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Pulitzer Prize nominee visits ‘Places’ in personal history

By Daily Bruin Staff

April 15, 1996 9:00 p.m.

Tuesday, April 16, 1996

Poet to read works at Friday’s UCLA Poetry ExtravaganzaBy Rodney
Tanaka

Daily Bruin Senior Staff

Scott Holstad knows how to play to his audience.

A recent reading in Long Beach presented him with an audience
that would head for Florida for retirement rather than spring
break. Holstad explains that the crowd consisted of elderly folks,
adding the Seinfeld-esque disclaimer: "nothing wrong with
that."

"I actually had to improvise because a lot of my poems use
language that I just wouldn’t want my grandmother to hear," Holstad
says. "While I was up there on stage, I really had to ditch a lot
of the stuff I was planning to read and snag a bunch of tamer
things."

UCLA students can hear the wilder version of his work on Friday
at the UCLA Poetry Extravaganza in the Kerckhoff Art Gallery.
Holstad says that oral renditions add new dimensions to written
poetry, regardless of the audience’s age. He mentions his poem,
"Just for Kicks," as an example of a poem that takes on new meaning
when experienced audibly.

"It’s good to hear because just the word placement and the fact
that I use both lower and upper case and unconventional approaches
to grammar gives it an added meaning," Holstad says. "When I’m
reading it aloud it allows me to emphasize certain thoughts or
phrases that may not be emphasized without the form that it’s
in."

The book form of his poetry garnered several award nominations,
including the Pulitzer Prize. Holstad feels personal gratification
mixed with guarded skepticism toward these nominations.

"I tend to have a view of such things as perhaps being
structured as a good old boys club," Holstad says. "Maybe it’s just
my cynical nature.

"People within the lucky circle will do well and those people
not necessarily in the loop may not do quite as well in terms of
those sorts of prizes," Holstad adds. "I feel lucky in some regards
but I harbor no grandiose expectations."

"Places," the book that sparked the nominations, combines two
aspects of Holstad’s style that previously existed separately.

"The first half of the book tends to focus on physical places
­ where I’ve been, where I’ve lived, had experiences in,"
Holstad says. "Those tend to be more mainstream. The second half is
some of the rougher, tougher beat-type stuff, and it tends to be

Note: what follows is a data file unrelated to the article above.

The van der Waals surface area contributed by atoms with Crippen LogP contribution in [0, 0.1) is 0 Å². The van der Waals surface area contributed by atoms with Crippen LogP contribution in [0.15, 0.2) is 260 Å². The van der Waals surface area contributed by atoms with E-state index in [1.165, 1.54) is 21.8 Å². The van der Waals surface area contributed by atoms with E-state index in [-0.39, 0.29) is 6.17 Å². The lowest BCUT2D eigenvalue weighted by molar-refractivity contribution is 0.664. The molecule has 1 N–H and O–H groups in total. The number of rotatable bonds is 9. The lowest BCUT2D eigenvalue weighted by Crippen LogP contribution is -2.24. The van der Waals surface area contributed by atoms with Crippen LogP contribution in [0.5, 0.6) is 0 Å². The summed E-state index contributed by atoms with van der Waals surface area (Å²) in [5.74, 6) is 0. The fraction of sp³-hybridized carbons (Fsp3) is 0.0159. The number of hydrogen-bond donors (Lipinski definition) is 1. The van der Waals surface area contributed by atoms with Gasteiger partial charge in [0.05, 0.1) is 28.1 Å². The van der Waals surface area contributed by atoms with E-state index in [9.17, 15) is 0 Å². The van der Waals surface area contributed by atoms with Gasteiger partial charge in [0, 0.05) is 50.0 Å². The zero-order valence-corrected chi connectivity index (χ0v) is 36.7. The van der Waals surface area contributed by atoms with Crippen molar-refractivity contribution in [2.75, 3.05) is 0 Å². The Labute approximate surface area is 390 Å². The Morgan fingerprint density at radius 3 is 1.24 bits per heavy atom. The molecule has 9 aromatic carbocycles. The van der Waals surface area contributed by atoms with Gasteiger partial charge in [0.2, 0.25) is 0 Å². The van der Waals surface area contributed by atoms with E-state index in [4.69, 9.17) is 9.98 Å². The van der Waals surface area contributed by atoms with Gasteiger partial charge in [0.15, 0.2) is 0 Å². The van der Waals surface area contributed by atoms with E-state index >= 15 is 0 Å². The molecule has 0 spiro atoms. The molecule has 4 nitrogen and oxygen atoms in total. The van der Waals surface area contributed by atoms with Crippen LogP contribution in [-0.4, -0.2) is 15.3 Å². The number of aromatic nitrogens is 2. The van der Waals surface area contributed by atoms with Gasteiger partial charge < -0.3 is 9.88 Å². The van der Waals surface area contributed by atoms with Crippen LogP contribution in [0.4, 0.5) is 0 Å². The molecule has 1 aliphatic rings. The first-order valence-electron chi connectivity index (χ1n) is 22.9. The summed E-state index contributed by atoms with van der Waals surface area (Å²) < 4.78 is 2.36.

more of a focus on emotional or mental places that I would have
experienced over the past few years."

Holstad’s poetry explores places that often contain dark corners
and negative emotions. The poem, "This is What We Are," examines
traumatic events in his life, including the death of a friend from
anorexia and the experience of having a gun shoved in his mouth
during a robbery. Holstad’s parents occasionally ask him why he
does not write "nice" things.

"I actually do, but no one remembers those," Holstad says. "I
think my strongest poems tend to come from some of the negative
experiences I have undergone in the past few years."

Holstad’s poetry has undergone changes since he first took pen
in hand. He admits that he hated poetry during his early schooling.
He studied business at the University of Tennessee until his fourth
year and then switched to English. He describes his early poetic
attempts as being similar to "poetry written by stereotypically
young, depressed poets to be: woe is me, death and despair is upon
me."

"It was pretty dismal," Holstad says. "It was good that I was
able to reconcile some difficult feelings within me, but it was
probably pretty bad stuff."

Holstad began writing poetry after reading the work of such
poets as Ginsburg and Ferlinghetti. The appeal of poetry for
Holstad lies in brevity rather than elegance of form or emotional
punch.

"I’m an impatient person and I don’t think I could spend years
and years on a novel," Holstad says. "I enjoy being able to get
something down on paper then and there, look it over, maybe improve
on it.

"For many years one of my primary goals was mass publication, so
I typically tried to send poems out to at least 10 magazines a
day," Holstad adds. "Not only was I writing poetry for the purpose
of therapy, catharsis and recording memories, also I wanted to get
published perhaps to validate it in my mind."

Alex Papanicolopoulos, the creator of the Poetry Extravaganza,
says that Holstad’s poetry will validate students’ investment of an
evening.

"You can see and touch and feel and taste his poetry,"
Papanicolopoulos says. "Any student will be able to access and
appreciate his poetry."

POETRY: UCLA Poetry Extravaganza, featuring Scott Holstad,
Friday, April 19 at 8:15 p.m. in the Kerckhoff Art Gallery.
Admission is free. For more info call (310) 794-3151.

… "This is What We Are" examines traumatic events in
(Holstad’s) life, including the death of a friend from anorexia and
the experience of having a gun shoved in his mouth during a
robbery. "When I’m reading it aloud it allows me to emphasize
certain thoughts or phrases that may not be emphasized without the
form that it’s in"

Scott Holstad

Poet

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